How do you know when you are playing a truly great game? One that goes beyond just a simple fun experience that you will forget shortly. One that goes beyond being a notch on your proverbial gamer belt. How do you know when a game that is an instant classic and not simply a game that is a fad? Does it have to have time pass? Does it have to be rated high on metacritic? This question goes for all art. When do we know we have experienced a masterpiece?
In the last few weeks I have been playing through Xenoblade Chronicles on the New 2DS. It is a fun game with gigantic environments to explore. I have progressed slowly in order to savor the game and enjoy every aspect. I chose to play this game after hearing many good things about it. I have enjoyed other “Xeno” games, though I know they are not explicitly connected. I also love RPGs. Xenoblade seemed like a match made in heaven for me. Or a match made on the Bionis if you prefer. Twenty hours in, I am enjoying the game, but I already know that this is not a legendary masterpiece.
It is hard to put my finger on why. Then circumstances revealed a new simple criteria for discerning which games are masterpieces.
My Journey to Recognizing a Masterpiece:
I was given a visa gift card for Christmas. I debated the many different ways to spend it, but I settled on a used Wii U. I picked up a cheap one from Game Stop (I know, many people hate them). This route let me get Mario Kart 8, Smash Bros., Nintendo Land, and Zelda: Breath of the Wild for all under $250. Any guess on which game spurred me to purchase a Wii U? Believe it or not, it was Nintendo Land. The simple mini games are great with little kids and large groups.
One day when the kids were out, I started up Breath of the Wild to check out what all the hype was about. I died. Repeatedly. Fall off a cliff. Drowned in a pond. Fall of the tower. Get slaughtered by strong enemy. Fall of the plateau. Freeze to death. Crush self with metal box. Fall of the tower again…and again. The game was not necessarily hard. It did forced me to learn by exploring and trying things. Thankfully the game does not punish you drastically for dying. It better not if it is going to make you figure things out by trial and error.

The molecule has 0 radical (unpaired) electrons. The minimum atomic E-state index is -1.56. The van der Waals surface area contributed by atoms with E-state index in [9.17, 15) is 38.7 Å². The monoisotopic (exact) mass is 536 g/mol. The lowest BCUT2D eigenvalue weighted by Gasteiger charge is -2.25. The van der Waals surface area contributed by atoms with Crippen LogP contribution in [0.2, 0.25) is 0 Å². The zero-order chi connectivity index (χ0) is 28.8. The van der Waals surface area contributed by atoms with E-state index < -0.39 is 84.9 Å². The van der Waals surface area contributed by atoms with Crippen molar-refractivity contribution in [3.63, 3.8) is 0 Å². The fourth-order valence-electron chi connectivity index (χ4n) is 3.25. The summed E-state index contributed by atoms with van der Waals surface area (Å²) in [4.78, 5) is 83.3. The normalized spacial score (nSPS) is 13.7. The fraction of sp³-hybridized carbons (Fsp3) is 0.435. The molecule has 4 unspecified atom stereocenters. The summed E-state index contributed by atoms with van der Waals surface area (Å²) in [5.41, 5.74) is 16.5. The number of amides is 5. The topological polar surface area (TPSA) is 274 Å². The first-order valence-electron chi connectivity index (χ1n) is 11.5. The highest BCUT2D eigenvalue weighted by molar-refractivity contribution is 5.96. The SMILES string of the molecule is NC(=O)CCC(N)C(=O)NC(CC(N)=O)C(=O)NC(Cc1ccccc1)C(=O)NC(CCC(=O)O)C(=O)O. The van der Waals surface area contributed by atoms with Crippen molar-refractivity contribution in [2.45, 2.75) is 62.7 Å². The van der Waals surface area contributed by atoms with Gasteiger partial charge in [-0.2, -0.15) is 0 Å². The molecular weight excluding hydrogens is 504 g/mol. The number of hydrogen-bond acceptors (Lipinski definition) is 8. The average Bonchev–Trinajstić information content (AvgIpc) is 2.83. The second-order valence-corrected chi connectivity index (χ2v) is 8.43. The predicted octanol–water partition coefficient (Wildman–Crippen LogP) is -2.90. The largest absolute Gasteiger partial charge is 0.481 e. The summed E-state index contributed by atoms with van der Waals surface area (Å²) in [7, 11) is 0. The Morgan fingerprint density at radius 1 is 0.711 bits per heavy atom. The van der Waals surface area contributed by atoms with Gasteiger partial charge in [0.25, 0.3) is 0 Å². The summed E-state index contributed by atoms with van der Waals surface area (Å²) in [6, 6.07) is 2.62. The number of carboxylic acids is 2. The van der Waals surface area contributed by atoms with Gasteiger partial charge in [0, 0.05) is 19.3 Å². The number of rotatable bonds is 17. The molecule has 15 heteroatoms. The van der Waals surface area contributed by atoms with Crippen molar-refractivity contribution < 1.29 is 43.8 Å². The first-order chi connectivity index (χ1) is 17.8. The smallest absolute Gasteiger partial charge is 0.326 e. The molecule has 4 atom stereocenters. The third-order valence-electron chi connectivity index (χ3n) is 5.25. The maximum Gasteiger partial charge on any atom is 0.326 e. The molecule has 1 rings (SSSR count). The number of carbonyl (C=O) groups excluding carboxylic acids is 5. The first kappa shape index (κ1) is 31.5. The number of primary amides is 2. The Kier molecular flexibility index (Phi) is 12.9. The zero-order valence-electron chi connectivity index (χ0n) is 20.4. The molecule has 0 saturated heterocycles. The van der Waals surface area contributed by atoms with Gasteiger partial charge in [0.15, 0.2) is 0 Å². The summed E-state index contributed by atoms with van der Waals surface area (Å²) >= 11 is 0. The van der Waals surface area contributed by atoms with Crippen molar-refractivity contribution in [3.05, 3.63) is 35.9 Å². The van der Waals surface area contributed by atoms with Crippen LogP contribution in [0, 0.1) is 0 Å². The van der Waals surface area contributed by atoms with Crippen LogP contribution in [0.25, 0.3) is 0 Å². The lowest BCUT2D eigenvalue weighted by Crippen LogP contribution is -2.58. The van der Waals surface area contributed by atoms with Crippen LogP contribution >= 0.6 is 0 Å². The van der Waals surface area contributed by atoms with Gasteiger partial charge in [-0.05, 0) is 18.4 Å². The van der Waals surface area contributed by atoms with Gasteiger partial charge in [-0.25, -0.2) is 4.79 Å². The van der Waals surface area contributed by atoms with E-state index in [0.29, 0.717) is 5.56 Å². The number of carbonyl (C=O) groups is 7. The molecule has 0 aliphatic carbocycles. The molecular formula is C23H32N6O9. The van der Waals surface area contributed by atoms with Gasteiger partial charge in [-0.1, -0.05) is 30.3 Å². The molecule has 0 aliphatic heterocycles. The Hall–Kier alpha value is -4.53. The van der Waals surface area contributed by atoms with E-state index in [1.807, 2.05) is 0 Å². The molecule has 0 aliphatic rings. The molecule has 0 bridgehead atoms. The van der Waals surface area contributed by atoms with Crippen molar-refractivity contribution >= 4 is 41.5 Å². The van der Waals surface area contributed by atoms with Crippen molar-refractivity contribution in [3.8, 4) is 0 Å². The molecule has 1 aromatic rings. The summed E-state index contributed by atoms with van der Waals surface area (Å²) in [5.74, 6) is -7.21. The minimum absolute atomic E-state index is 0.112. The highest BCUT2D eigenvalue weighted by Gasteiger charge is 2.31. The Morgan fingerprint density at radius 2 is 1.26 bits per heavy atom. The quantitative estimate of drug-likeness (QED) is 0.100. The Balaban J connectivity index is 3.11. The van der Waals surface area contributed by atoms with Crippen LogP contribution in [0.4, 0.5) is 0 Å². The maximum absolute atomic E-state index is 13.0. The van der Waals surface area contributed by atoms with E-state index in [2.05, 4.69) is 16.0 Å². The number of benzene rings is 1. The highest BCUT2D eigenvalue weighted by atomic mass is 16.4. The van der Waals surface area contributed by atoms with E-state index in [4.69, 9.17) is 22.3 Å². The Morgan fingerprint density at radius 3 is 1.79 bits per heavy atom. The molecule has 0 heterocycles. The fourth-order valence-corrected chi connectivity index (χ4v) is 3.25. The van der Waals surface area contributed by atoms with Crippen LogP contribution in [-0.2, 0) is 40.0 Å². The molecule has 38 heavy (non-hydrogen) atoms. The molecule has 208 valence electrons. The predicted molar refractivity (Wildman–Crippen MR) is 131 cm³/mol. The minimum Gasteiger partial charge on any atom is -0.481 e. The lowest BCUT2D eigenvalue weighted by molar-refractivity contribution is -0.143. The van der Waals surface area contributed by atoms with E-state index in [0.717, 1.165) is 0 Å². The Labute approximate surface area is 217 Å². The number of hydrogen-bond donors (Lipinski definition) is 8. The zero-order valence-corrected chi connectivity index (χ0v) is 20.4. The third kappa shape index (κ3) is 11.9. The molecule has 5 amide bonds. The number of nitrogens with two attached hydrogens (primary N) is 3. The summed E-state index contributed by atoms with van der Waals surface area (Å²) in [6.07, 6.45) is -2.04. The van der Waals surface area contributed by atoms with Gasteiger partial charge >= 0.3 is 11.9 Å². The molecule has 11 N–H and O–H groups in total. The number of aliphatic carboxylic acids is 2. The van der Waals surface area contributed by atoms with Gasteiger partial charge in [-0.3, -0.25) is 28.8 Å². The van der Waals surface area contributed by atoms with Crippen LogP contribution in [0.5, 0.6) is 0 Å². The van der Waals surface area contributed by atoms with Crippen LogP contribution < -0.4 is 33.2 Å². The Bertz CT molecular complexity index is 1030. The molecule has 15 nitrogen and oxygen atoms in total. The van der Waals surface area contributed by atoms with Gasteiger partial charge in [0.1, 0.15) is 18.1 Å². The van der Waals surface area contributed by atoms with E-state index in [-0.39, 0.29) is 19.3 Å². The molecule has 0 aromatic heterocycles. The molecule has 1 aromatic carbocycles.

I beat the first shrine. Then the next. And the next. I got off the Great Plateau, only after exploring each nook and cranny. Then I began my life as a nomad, exploring each inch of the wide open wilderness. I would see a distant mountain and then set out to climb it.
I began to try to sneak times to play the game. We only have one TV in the house, so I would let others watch things as I sat back and played on the Wii U Pad. The first time I did so, the battery for the pad died in 10 minutes. I thought I must not have charged it well. I left it plugged in. Adjusted the cord to try to get the connections just right. After a second time, I knew the battery on the game pad was faulty. I decided to exchange it quickly so to avoid being stuck with a defective game pad on a new Wii U.
When calling Game Stop, a representative informed that I would be welcome to exchange it, but I would lose all my saves. While I was sure there would be a way, using SD cards, I also confronted the real possibility I would lose all my progress in the different games. On a recently acquired console this is not much of an issue, except for Breath of the Wild. This would set me 10 hours back.
In that moment I knew I was playing a masterpiece. I actually was excited about having another chance to start again and explore in new ways. Experiencing each view, shrine, story, and challenge in a completely new way. The opportunity would be a gift. Replay value is often a marker of a good game. Here though I was excited to start again if I lost my progress.
I then thought about Xenoblade. The thought of having to start over and lose my twenty hours would be gamer agony. Not because I have a personal attachment to that save file, but because there was a great deal I did not want to have to repeat. Once has been good. Twice would be like losing a term paper or a novel to a computer virus.
For me there are few modern games that have reached this level. Metroid Prime, The Last of Us, and Halo: Combat Evolved instantly come to mind. Which games then would you not fret about losing a save file? Which ones would you be happy to repeat as many times as necessary?
Those ones are the masterpieces. Those are the legends.